The Iowa Democratic Party submitted its letter of intent to the Democratic National Committee on Wednesday to begin the application process to keep Iowa’s caucus before other states’ caucuses and primaries.
“We are a small state and we provide the perfect opportunity for Democrats to rebuild their national brand within rural communities,” said Iowa Democratic Chair Ross Wilburn in a press call. “That’s why it’s critical that Iowa continues to have a voice in the Presidential nominating process so that candidates can meaningfully connect with a grassroots infrastructure that includes working families and a diversifying rural America.”
Wilburn said Iowa Democrats will continue to make changes to make the caucuses more straightforward and accessible, but that the party wants to keep the format as a caucus and not change to a primary.
“It’s important to us to continue to evolve Iowa’s caucuses so that as many people as possible can participate in this proud tradition,” Wilburn said.
The DNC Rules and Bylaws Committee voted to strip the first four states in the presidential nominating calendar of their guaranteed spots. The party’s new policy allows states to apply for exemptions to hold their primary or caucuses before the first Tuesday in March, the official start of the primary window, as previously reported by The Daily Iowan. Currently, Iowa, New Hampshire, Nevada, and South Carolina are the first four states on the road to the presidential nomination.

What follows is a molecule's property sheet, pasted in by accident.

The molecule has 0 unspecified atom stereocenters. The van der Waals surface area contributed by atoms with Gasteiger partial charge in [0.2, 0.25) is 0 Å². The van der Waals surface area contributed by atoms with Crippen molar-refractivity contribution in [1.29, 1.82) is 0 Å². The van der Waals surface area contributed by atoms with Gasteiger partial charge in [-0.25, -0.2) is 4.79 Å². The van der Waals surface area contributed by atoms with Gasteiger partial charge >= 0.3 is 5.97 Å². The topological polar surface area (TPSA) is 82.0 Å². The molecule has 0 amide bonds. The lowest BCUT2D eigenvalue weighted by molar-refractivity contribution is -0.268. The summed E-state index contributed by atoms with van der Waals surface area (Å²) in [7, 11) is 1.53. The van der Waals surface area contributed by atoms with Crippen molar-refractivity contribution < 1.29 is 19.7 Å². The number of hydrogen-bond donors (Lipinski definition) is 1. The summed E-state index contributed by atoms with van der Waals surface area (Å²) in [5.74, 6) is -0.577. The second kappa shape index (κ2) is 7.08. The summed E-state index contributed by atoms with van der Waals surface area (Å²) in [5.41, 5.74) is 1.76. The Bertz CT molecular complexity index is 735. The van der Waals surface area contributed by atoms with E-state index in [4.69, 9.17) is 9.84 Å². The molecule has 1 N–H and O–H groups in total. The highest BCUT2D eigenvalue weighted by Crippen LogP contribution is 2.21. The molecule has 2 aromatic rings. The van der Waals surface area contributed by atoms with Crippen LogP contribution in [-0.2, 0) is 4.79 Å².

Scott Brennan, Iowa’s representative on the DNC Rules and Bylaws Committee, said some potential changes could include getting rid of realignment, reconsidering the 15% threshold, and bringing back non-present participation.
Brennan said the Iowa Democrats will formally apply next month, and give a presentation to the full DNC Rules and Bylaws Committee in June.
The GOP has affirmed Iowa will keep its first in the nation status on the Republican side. In a press call in April, Iowa GOP Chair Jeff Kaufmann said he hopes the Democrats keep their position to keep the two parties running on the same schedule.
“I am so proud that Iowa is going to continue to lead with the first in the nation caucus,” said Republican Gov. Kim Reynolds in the April press call. “It’s incredible news for Iowa and really, the ability of voters to better presidential candidates and not just our big donors are the influencers on the east and the west coast.”